Next, to plead actual damage to reputation based upon a statement that is capable of defamatory meaning, Plaintiff must allege that Defendants made a statement that "tend[s] so to harm the reputation of another as to lower him in the estimation of the community or to deter third persons from associating or dealing with him." Chapin , 993 F.2d at 1092 (internal quotation marks omitted). "[D]efamatory words are those that ‘make the plaintiff appear odious, infamous, or ridiculous.’ " Id. (quoting McBride v. Merrell Dow and Pharmaceuticals, Inc. , 540 F.Supp. 1252, 1254 (D.D.C. 1982) ). Finally, "[t]he falsity of a statement and the defamatory ‘sting’ of the publication must coincide." Id. Here, in "Count II: Libel," Plaintiff alleges that the false report of his arrest did, in fact, hold him up to public scandal and ridicule, and has caused him embarrassment, humiliation and mental suffering. 2d Am. Compl. ¶ 24. According to Plaintiff, he has suffered an actual injury to reputation, stating that Defendants' statements "are causing and will cause the Plaintiff injury to his reputation, name and have held, and will hold, him up to public scandal, and/or ridicule, and have caused, are causing and will cause him embarrassment, humiliation and mental suffering." Id.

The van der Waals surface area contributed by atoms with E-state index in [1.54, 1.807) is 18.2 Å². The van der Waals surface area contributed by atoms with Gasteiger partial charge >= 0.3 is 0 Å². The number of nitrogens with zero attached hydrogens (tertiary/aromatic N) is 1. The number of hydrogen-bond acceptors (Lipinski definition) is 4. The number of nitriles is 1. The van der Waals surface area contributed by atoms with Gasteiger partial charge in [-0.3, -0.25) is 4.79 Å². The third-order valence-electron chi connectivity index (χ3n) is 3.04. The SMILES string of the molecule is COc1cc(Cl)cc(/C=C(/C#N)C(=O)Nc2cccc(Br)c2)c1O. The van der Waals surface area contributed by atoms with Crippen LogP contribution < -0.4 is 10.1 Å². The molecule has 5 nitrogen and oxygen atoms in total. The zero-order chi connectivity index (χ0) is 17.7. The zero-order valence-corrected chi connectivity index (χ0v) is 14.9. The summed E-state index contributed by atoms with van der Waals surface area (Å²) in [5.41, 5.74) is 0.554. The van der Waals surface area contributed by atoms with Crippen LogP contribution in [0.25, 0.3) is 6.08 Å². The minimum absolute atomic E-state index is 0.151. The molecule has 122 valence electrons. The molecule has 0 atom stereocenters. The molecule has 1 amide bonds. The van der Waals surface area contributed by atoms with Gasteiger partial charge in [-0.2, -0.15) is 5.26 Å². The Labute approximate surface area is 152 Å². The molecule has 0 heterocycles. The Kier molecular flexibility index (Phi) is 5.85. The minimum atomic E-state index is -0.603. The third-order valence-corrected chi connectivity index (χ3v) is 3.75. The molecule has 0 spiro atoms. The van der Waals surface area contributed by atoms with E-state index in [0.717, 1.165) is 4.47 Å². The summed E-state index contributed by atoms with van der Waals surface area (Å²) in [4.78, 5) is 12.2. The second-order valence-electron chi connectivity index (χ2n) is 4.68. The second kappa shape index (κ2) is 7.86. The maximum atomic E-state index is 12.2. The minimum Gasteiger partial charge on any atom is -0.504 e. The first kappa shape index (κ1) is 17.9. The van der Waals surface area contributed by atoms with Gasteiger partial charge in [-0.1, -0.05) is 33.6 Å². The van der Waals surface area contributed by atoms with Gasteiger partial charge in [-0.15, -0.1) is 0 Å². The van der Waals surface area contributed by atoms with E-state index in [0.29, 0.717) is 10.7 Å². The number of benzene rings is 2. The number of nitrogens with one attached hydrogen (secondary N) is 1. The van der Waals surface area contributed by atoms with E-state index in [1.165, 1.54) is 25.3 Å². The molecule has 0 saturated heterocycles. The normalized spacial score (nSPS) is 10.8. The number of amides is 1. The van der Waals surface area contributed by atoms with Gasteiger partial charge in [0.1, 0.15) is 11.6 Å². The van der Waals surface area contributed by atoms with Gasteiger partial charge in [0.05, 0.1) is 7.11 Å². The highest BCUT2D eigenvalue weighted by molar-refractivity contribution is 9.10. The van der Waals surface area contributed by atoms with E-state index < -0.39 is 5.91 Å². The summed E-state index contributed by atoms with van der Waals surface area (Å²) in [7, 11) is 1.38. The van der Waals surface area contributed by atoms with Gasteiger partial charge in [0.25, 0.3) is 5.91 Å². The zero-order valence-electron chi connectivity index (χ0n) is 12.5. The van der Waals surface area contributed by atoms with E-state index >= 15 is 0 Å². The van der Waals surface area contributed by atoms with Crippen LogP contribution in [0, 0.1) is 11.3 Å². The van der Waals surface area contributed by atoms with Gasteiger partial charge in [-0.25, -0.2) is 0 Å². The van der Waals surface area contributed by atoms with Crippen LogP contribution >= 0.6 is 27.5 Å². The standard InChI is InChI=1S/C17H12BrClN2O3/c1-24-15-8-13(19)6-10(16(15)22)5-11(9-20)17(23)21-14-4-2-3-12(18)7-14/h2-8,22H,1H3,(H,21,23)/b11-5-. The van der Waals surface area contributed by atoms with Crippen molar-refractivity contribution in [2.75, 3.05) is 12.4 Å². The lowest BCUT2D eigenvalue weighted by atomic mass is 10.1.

Therefore, because a false report of arrest is capable of defamatory meaning and Plaintiff has pled actual damage to his reputation, Plaintiff has sufficiently alleged that Defendants' report of Plaintiff's arrest is defamatory. Having sufficiently alleged that Defendants' report of Plaintiff's arrest is both false and defamatory, Plaintiff has pled a claim based upon an actionable statement of defamation, and Defendants' motion to dismiss "Count II: Libel" on this ground is DENIED.

C.